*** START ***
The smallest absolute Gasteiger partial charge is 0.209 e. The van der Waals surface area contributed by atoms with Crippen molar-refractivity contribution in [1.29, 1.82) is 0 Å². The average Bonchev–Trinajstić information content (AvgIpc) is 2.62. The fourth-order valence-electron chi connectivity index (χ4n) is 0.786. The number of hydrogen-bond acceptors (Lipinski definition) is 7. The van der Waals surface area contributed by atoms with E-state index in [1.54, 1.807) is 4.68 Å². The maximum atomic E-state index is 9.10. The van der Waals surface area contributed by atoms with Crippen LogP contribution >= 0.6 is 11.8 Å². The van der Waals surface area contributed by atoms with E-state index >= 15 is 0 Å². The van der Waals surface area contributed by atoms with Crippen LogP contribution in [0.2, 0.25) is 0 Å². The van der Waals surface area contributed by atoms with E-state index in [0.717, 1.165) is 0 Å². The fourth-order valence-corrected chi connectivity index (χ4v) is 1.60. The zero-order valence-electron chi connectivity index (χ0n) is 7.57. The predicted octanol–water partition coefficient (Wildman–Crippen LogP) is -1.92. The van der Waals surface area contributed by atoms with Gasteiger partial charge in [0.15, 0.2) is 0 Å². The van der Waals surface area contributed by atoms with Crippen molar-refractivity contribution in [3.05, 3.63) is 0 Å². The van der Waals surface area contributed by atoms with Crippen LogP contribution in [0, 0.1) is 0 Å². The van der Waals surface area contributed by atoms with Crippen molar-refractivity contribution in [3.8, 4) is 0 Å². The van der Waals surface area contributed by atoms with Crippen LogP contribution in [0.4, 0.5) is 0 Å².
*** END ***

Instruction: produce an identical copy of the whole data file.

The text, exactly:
The smallest absolute Gasteiger partial charge is 0.209 e. The van der Waals surface area contributed by atoms with Crippen molar-refractivity contribution in [1.29, 1.82) is 0 Å². The average Bonchev–Trinajstić information content (AvgIpc) is 2.62. The fourth-order valence-electron chi connectivity index (χ4n) is 0.786. The number of hydrogen-bond acceptors (Lipinski definition) is 7. The van der Waals surface area contributed by atoms with E-state index in [1.54, 1.807) is 4.68 Å². The maximum atomic E-state index is 9.10. The van der Waals surface area contributed by atoms with Crippen LogP contribution >= 0.6 is 11.8 Å². The van der Waals surface area contributed by atoms with E-state index >= 15 is 0 Å². The van der Waals surface area contributed by atoms with Crippen LogP contribution in [0.2, 0.25) is 0 Å². The van der Waals surface area contributed by atoms with E-state index in [0.717, 1.165) is 0 Å². The fourth-order valence-corrected chi connectivity index (χ4v) is 1.60. The zero-order valence-electron chi connectivity index (χ0n) is 7.57. The predicted octanol–water partition coefficient (Wildman–Crippen LogP) is -1.92. The van der Waals surface area contributed by atoms with Gasteiger partial charge in [0.15, 0.2) is 0 Å². The van der Waals surface area contributed by atoms with Crippen molar-refractivity contribution in [3.05, 3.63) is 0 Å². The van der Waals surface area contributed by atoms with Crippen LogP contribution in [0, 0.1) is 0 Å². The van der Waals surface area contributed by atoms with Crippen molar-refractivity contribution in [3.8, 4) is 0 Å². The van der Waals surface area contributed by atoms with Crippen LogP contribution in [0.4, 0.5) is 0 Å².